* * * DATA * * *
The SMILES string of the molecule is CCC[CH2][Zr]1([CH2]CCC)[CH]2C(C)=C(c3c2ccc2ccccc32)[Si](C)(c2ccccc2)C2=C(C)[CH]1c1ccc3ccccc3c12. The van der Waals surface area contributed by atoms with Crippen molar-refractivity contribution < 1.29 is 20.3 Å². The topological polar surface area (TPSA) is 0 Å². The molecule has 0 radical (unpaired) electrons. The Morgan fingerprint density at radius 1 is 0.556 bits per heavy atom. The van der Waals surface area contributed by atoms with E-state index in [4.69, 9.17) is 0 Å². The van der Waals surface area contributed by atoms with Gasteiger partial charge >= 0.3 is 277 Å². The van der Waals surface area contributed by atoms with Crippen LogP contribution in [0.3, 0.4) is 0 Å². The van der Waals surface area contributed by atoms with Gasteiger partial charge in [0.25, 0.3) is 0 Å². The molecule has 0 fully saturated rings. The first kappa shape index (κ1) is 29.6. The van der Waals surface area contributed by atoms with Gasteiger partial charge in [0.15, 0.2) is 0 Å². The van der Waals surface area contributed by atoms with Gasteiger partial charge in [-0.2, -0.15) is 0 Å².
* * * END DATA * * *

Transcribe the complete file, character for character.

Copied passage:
The SMILES string of the molecule is CCC[CH2][Zr]1([CH2]CCC)[CH]2C(C)=C(c3c2ccc2ccccc32)[Si](C)(c2ccccc2)C2=C(C)[CH]1c1ccc3ccccc3c12. The van der Waals surface area contributed by atoms with Crippen molar-refractivity contribution < 1.29 is 20.3 Å². The topological polar surface area (TPSA) is 0 Å². The molecule has 0 radical (unpaired) electrons. The Morgan fingerprint density at radius 1 is 0.556 bits per heavy atom. The van der Waals surface area contributed by atoms with E-state index in [4.69, 9.17) is 0 Å². The van der Waals surface area contributed by atoms with Gasteiger partial charge >= 0.3 is 277 Å². The van der Waals surface area contributed by atoms with Crippen LogP contribution in [0.3, 0.4) is 0 Å². The van der Waals surface area contributed by atoms with Gasteiger partial charge in [0.25, 0.3) is 0 Å². The molecule has 0 fully saturated rings. The first kappa shape index (κ1) is 29.6. The van der Waals surface area contributed by atoms with Gasteiger partial charge in [0.15, 0.2) is 0 Å². The van der Waals surface area contributed by atoms with Gasteiger partial charge in [-0.2, -0.15) is 0 Å².